By Amanda Morrison, PULSE
*Disclaimer: The views and opinions expressed in this piece are those of the author only and do not necessarily reflect the views of the University of Michigan and/or its affiliates.
If you haven’t tried donating blood, you may be in for a shock. While U of M prides itself on its ever more frequent blood drives in the face of ongoing blood shortages, part of our population is being silenced at a nationwide level. Men who have had sex with men (MSM), even once, are “indefinitely deferred” from donating blood in the U.S. as mandated by the FDA. This ban still holds even with public disapproval by the Red Cross, and other countries removal or modification of this ban (see Wikipedia’s table of countries and their stance of MSM blood donors).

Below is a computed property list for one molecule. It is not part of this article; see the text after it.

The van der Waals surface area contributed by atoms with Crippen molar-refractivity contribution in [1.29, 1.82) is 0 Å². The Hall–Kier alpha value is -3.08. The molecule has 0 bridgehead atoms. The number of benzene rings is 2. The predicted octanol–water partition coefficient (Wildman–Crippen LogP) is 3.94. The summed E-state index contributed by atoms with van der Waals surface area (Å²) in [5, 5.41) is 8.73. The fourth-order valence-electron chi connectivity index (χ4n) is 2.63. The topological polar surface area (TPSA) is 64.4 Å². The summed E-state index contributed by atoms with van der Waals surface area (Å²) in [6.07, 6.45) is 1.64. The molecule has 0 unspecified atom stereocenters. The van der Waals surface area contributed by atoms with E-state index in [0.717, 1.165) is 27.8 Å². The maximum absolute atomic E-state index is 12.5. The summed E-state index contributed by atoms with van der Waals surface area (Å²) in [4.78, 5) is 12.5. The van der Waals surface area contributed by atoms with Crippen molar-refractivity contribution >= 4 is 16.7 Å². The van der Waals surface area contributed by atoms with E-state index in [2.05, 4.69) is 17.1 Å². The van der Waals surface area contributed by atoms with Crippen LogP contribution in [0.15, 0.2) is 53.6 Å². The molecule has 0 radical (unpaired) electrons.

There’s also a great blog post here from Ken Schneck, PhD, arguing against this ban even above issues such as marriage equality. While this used to be a valid issue due to HIV/AIDS scares, it is surprising that with the advancements in blood testing technologies that a lifetime ban is still viewed as acceptable. Additionally, other subsets of the population at risk for transmitting HIV/AIDS are not subjected to such a ban. Some universities have taken measures against this ban, either by stopping blood drives completely or holding special blood drives in honor of those who are ineligible to donate due to this ban. It will be interesting to see if any form of protest comes from us here at the University of Michigan.
To learn more about the blood donation process and how blood is tested, check out the links below!
- Donation FAQ’s (Red Cross)
- Eligibility Requirements (Red Cross)
- Blood Safety (CDC)
- Donor History Questionnaire (AABB)